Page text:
Ras Baraka Wins Newark Mayoral Race
NEWARK, N.J. (CBSNewYork/AP) — City Councilman Ras Baraka declared victory Tuesday evening in the race for Newark mayor.
Around 9:15 p.m., Baraka declared on his website: “Victory is ours!! We are the mayor.” He also issued several tweets declaring victory.
He later went on to address his supporters.
“It’s never been about me. It’s always been about we,” Baraka said as he claimed victory before a standing-room-only crowd of thousands at the Robert Treat Hotel in Newark.
He pledged to take all the residents of Newark with him straight to the mayor’s office, 1010 WINS’ Derricke Dennis reported.
“We have to be the mayor that cares for all of the people. We have to be the mayor that makes sure that we fights for all of the people; that keeps our schools open and makes sure they’re good,” Baraka said.
Baraka won 53 percent to 46 percent over former state Assistant Attorney General Shavar Jeffries, Dennis reported.
There was no immediate comment from Baraka’s challenger, former state Assistant Attorney General Shavar Jeffries.
The winner will take the seat held by Cory Booker, who served from 2006 until he stepped down last year after he was elected to the U.S. Senate.
A crowd of supporters cheered as Baraka cast his vote Tuesday. He emerged from the voting booth and said, “Victory.”
“I think that the peoples’ voice will be heard at the end of the night, and we will come out victorious,” Baraka said earlier.
Jeffries arrived at the polling place with his wife and their two children. His 9-year-old son asked if it would be OK to skip school. Jeffries said that was not an option.
“I look forward to winning today and waking up tomorrow and getting to work for the people,” Jeffries said.
Supporters for both candidates came out in force Tuesday.
“Our public schools is crying out and we need help, and we really feel that Ras Baraka, he can do it,” a Baraka supporter said.
“He’s going to prove himself that he really can do it, and that’s what we want. We want to change the city of Newark,” Baraka supporter Albert Baraballo said.
“I believe that Shavar definitely is something new and definitely something that Newark really needs right now,” Jeffries supporter Dennis Webb said.
Acting Mayor Luis Quintana satyed neutral.
“Whoever may be the winner tonight, we are ready to move with them in the transition letting them know that public safety has been a concern and must continue to be a concern of ours,” he said.
Jeffries, 39, a former Newark school board president who is now a law professor at Seton Hall University, has the support of the independent Newark First organization.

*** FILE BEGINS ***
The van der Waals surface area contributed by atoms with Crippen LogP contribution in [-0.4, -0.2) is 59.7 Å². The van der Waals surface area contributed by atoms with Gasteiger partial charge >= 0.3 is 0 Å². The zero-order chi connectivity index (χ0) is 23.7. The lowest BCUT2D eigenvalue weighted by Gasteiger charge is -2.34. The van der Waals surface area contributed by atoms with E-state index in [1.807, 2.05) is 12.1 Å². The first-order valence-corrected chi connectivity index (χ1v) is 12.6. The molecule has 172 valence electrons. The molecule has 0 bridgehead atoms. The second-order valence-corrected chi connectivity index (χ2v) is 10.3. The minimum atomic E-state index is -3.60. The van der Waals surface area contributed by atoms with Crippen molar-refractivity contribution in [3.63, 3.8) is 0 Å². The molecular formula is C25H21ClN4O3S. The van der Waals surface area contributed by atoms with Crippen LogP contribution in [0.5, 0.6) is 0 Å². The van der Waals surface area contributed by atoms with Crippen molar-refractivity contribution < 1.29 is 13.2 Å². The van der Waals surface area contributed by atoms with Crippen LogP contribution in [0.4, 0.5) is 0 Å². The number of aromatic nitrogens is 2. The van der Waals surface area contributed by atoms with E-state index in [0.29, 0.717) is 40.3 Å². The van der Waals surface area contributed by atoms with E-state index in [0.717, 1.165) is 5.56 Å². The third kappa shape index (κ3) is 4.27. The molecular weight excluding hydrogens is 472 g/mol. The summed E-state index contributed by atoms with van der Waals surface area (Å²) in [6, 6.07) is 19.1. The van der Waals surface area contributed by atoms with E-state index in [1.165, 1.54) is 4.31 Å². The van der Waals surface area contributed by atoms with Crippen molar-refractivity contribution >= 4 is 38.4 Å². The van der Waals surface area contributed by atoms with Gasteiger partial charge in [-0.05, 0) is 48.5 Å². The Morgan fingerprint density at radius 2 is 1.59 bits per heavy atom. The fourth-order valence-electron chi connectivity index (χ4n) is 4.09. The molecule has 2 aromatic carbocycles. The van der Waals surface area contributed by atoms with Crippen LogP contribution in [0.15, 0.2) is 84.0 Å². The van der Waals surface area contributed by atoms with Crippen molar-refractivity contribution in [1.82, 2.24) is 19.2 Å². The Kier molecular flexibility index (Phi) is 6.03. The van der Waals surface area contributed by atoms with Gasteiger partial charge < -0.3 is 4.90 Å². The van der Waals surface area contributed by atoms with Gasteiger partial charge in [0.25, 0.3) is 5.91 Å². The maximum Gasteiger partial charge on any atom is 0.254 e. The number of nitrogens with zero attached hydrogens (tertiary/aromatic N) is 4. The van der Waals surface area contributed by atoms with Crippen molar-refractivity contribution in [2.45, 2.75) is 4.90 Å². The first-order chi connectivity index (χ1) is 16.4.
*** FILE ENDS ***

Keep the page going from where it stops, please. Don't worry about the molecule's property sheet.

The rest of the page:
His ads have accused Baraka of voting to increase his own pay while laying off police in Newark, where murders spiked to a 10-year high in 2013.
“My mother was killed when I was young, so I understand now what it means to be touched by violence,” Jeffries said.
Baraka, 44, son of the late poet Amiri Baraka, has the support of the labor-connected New Jersey Working Families organization, which has paid for ads that accuse Jeffries of being a pawn of moneyed outside interests.
“I mean, if people don’t know the other guy, that’s why they have to spend all the money to trash me, because they don’t know him,” Baraka said.
Baraka has said Jeffries’ campaign is being funded by political bosses with ties to Gov. Chris Christie. Jeffries admits getting money from many groups, but says he isn’t close to Christie.
At times, the campaign has gotten ugly, including fist fights among supporters, a torched campaign bus and so many campaign signs destroyed that Quintana put out a reminder that defacing signs is illegal.
The two candidates also have significantly different stances on several issues.
On how to fight violent crime, Jeffries wants more police officers while Baraka wants the city to rely on existing officers and state police to fight crime.
Other cities across the state, including Trenton, Paterson, Bayonne, Long Branch and Ocean City, also held elections Tuesday.
In Paterson, former mayor Joey Torres defeated City Council President Andre Sayegh, despite strong Democratic Party backing for Sayegh, according to a published report.
In Bayonne, preliminary results showed neither incumbent Mark Smith nor his closest challenge, police Capt. James Davis, captured 50 percent of the vote, according to a published report.
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